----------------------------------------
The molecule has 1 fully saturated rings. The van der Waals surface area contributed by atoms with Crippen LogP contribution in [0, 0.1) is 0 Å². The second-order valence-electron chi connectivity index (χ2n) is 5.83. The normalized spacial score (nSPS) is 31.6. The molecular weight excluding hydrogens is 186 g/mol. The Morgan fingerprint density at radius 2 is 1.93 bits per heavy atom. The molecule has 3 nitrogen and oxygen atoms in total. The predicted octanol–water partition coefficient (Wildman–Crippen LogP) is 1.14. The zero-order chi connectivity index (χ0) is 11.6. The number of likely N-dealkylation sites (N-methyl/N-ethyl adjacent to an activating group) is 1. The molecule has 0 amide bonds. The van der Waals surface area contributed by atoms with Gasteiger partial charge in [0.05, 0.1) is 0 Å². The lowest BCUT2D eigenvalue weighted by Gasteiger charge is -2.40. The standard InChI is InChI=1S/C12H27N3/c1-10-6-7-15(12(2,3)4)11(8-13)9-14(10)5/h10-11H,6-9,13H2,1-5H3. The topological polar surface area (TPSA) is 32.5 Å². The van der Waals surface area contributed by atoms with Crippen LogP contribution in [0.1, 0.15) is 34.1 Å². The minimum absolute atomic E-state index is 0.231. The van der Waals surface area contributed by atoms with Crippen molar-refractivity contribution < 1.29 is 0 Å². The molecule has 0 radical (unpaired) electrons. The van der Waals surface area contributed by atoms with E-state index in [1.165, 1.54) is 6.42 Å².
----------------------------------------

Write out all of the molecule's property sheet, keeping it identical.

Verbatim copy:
The molecule has 1 fully saturated rings. The van der Waals surface area contributed by atoms with Crippen LogP contribution in [0, 0.1) is 0 Å². The second-order valence-electron chi connectivity index (χ2n) is 5.83. The normalized spacial score (nSPS) is 31.6. The molecular weight excluding hydrogens is 186 g/mol. The Morgan fingerprint density at radius 2 is 1.93 bits per heavy atom. The molecule has 3 nitrogen and oxygen atoms in total. The predicted octanol–water partition coefficient (Wildman–Crippen LogP) is 1.14. The zero-order chi connectivity index (χ0) is 11.6. The number of likely N-dealkylation sites (N-methyl/N-ethyl adjacent to an activating group) is 1. The molecule has 0 amide bonds. The van der Waals surface area contributed by atoms with Gasteiger partial charge in [0.05, 0.1) is 0 Å². The lowest BCUT2D eigenvalue weighted by Gasteiger charge is -2.40. The standard InChI is InChI=1S/C12H27N3/c1-10-6-7-15(12(2,3)4)11(8-13)9-14(10)5/h10-11H,6-9,13H2,1-5H3. The topological polar surface area (TPSA) is 32.5 Å². The van der Waals surface area contributed by atoms with Crippen LogP contribution in [0.1, 0.15) is 34.1 Å². The minimum absolute atomic E-state index is 0.231. The van der Waals surface area contributed by atoms with Crippen molar-refractivity contribution < 1.29 is 0 Å². The molecule has 0 radical (unpaired) electrons. The van der Waals surface area contributed by atoms with E-state index in [1.165, 1.54) is 6.42 Å².